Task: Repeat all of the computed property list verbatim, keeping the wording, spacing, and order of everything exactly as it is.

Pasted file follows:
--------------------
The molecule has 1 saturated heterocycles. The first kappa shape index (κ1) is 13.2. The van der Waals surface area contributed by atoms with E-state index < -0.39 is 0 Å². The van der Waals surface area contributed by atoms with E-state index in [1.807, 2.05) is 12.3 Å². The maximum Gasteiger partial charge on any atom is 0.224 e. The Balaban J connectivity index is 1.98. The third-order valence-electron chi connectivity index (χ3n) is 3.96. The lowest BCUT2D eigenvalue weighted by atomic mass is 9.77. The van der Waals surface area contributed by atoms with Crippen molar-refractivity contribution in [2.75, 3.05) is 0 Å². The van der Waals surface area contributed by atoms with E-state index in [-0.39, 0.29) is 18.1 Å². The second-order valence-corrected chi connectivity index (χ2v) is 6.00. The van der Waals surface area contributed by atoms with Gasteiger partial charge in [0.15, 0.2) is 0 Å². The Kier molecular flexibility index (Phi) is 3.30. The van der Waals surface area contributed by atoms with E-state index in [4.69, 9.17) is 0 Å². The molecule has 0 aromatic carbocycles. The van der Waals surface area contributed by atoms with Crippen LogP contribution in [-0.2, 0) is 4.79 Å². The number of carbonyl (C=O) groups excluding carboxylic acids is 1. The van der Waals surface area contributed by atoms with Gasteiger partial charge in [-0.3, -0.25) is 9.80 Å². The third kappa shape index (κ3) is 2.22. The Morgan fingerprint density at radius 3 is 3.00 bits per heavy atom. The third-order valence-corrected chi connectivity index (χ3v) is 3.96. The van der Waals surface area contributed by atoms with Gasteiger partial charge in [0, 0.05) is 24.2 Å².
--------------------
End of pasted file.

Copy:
The molecule has 1 saturated heterocycles. The first kappa shape index (κ1) is 13.2. The van der Waals surface area contributed by atoms with E-state index < -0.39 is 0 Å². The van der Waals surface area contributed by atoms with E-state index in [1.807, 2.05) is 12.3 Å². The maximum Gasteiger partial charge on any atom is 0.224 e. The Balaban J connectivity index is 1.98. The third-order valence-electron chi connectivity index (χ3n) is 3.96. The lowest BCUT2D eigenvalue weighted by atomic mass is 9.77. The van der Waals surface area contributed by atoms with Crippen molar-refractivity contribution in [2.75, 3.05) is 0 Å². The van der Waals surface area contributed by atoms with E-state index in [-0.39, 0.29) is 18.1 Å². The second-order valence-corrected chi connectivity index (χ2v) is 6.00. The van der Waals surface area contributed by atoms with Gasteiger partial charge in [0.15, 0.2) is 0 Å². The Kier molecular flexibility index (Phi) is 3.30. The van der Waals surface area contributed by atoms with E-state index in [4.69, 9.17) is 0 Å². The molecule has 0 aromatic carbocycles. The van der Waals surface area contributed by atoms with Crippen LogP contribution in [-0.2, 0) is 4.79 Å². The number of carbonyl (C=O) groups excluding carboxylic acids is 1. The van der Waals surface area contributed by atoms with Gasteiger partial charge in [-0.3, -0.25) is 9.80 Å². The third kappa shape index (κ3) is 2.22. The Morgan fingerprint density at radius 3 is 3.00 bits per heavy atom. The third-order valence-corrected chi connectivity index (χ3v) is 3.96. The van der Waals surface area contributed by atoms with Gasteiger partial charge in [0, 0.05) is 24.2 Å².